Provisions are also incorporated requiring the creation of the National Artificial Intelligence Initiative Office, which the Trump administration announced in its final days.

“This office will be at the center of developing our national AI strategy and I look forward to working with them to develop that strategy,” Portman said. 

The Republican lawmaker added that he’s “also proud to see [his] Deepfake Reports Act become law as part of the defense funding bill,” noting that, “[i]n recent years, we have seen an incredible proliferation of false information online.” 

Deepfakes are hyper-realistic but AI-manipulated forms of media that make it look like the content’s subjects did or said things they did not. Such videos, audio and images have grown increasingly viral in recent years, including some targeting political leaders. And as America grapples with vastly shared, complex contemporary conspiracy theories and sophisticated disinformation campaigns, certain Congress members want to hone in more aggressively on this potential means for disseminating falsities to the masses. One of those individuals is Portman, who called deepfakes a “growing element of that misinformation ecosystem.” 

“[A]nd that’s why we need to start doing serious research into the threats posed by deepfakes and how policymakers should respond,” he added.

Specifically, the manipulated media-focused legislative measure requires the Homeland Security Department to study deepfake-generating technologies, how the content is used by both foreign and domestic entities, and potential countermeasures to ultimately inform and improve Congress’ grasp of the nascent, potential tech-boosted threats.

“What's unique about the report is that there had been some previous reporting requirements in the 2020 NDAA that were just focused on the military—and we wanted to broaden the aperture,” the Senate aide said. “We want to capture not just what our adversaries are doing, we want to capture what's going on in the information ecosystem in the United States, particularly with respect to threats to cause harm, threats to people's civil rights and those types of things.”

Portman and his caucus colleagues also helped steer the passage of several other AI-driving policies last year, the aide noted, adding “I mean, in 2020, we put hundreds of hours on these AI bills to get them done.”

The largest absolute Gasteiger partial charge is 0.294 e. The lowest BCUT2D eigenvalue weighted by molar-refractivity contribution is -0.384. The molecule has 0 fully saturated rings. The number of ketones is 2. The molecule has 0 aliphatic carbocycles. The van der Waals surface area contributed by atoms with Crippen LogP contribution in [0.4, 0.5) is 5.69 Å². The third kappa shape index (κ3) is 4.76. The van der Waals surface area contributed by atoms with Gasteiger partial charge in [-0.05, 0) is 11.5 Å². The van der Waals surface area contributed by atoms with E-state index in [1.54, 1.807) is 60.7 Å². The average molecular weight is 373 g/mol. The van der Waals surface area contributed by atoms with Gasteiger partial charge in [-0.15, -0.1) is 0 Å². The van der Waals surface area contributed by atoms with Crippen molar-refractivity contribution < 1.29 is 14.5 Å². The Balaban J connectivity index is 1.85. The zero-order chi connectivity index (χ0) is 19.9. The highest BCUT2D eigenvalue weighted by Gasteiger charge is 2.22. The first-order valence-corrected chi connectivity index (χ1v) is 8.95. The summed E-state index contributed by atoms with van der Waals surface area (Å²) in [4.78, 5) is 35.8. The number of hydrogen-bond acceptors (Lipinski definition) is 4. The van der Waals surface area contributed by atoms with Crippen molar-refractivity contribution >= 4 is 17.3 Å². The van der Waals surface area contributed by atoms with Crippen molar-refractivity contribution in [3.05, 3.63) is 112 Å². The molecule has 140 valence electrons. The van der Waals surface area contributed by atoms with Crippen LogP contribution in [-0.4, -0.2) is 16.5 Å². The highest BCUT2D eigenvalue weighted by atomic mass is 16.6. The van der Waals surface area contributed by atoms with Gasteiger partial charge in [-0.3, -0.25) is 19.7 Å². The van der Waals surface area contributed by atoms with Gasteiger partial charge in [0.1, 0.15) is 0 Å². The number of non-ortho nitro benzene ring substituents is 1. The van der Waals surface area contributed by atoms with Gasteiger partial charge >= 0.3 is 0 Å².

To the official, the fact that the bulk of the latest measures to be passed came in the NDAA and recent COVID-19 omnibus package, is partially a “symptom of gridlock.”

“For these big bills, the NDAA is kind of the place, just like the omnibus is the place—and a lot of these bills do have a national security component,” the aide said. “So, I think people felt that it was appropriate to include it in there.”

Up Next 

AI isn’t new, but the realm continues to gain modern Congressional enthusiasm.

“There's universal recognition at this point of some of the challenges that China poses to the United States, to American competitiveness, in a number of sectors—and obviously AI is one of those,” the Senate aide noted. “And so I think we're kind of in a special moment where everyone has pretty much figured that out now, and wants to do something about it.” 

While the new year and Congressional session have only just begun, Senate AI Caucus members are in the market for new technology-pushing ideas. And as Portman previously mentioned and the aide additionally emphasized, these early months will involve oversight and implementation on all that just became law to ensure all the weighty, AI-related aims are met.

“I also believe that Congress should begin to tackle issues related to the future of work,” Portman said. “The pandemic has revealed big changes in our economy and technology has a big role in shaping the nature of work going forward.”

Another initial plan for 2021 is to expand the number of lawmakers involved in the caucus. Presently eight members representing both sides of the political aisle are on board. 

“We will do another membership drive early in the Congress here,” the aide said. “I think in terms of attitudes, AI is really the last great non-partisan, or even trans-partisan issue. ... We would not have been able to accomplish all these bills if we didn't have this great bipartisan consensus around how important this stuff is—and so, I don't see that going away.”

Portman also echoed that sentiment. 

“We have a great bipartisan group of members, and I look forward to increasing our membership this year,” he said. “Unlike other policy issues, there is no Republican or Democratic position on AI, and as a result we have been able to work very collaboratively across the aisle to secure these victories for our country.”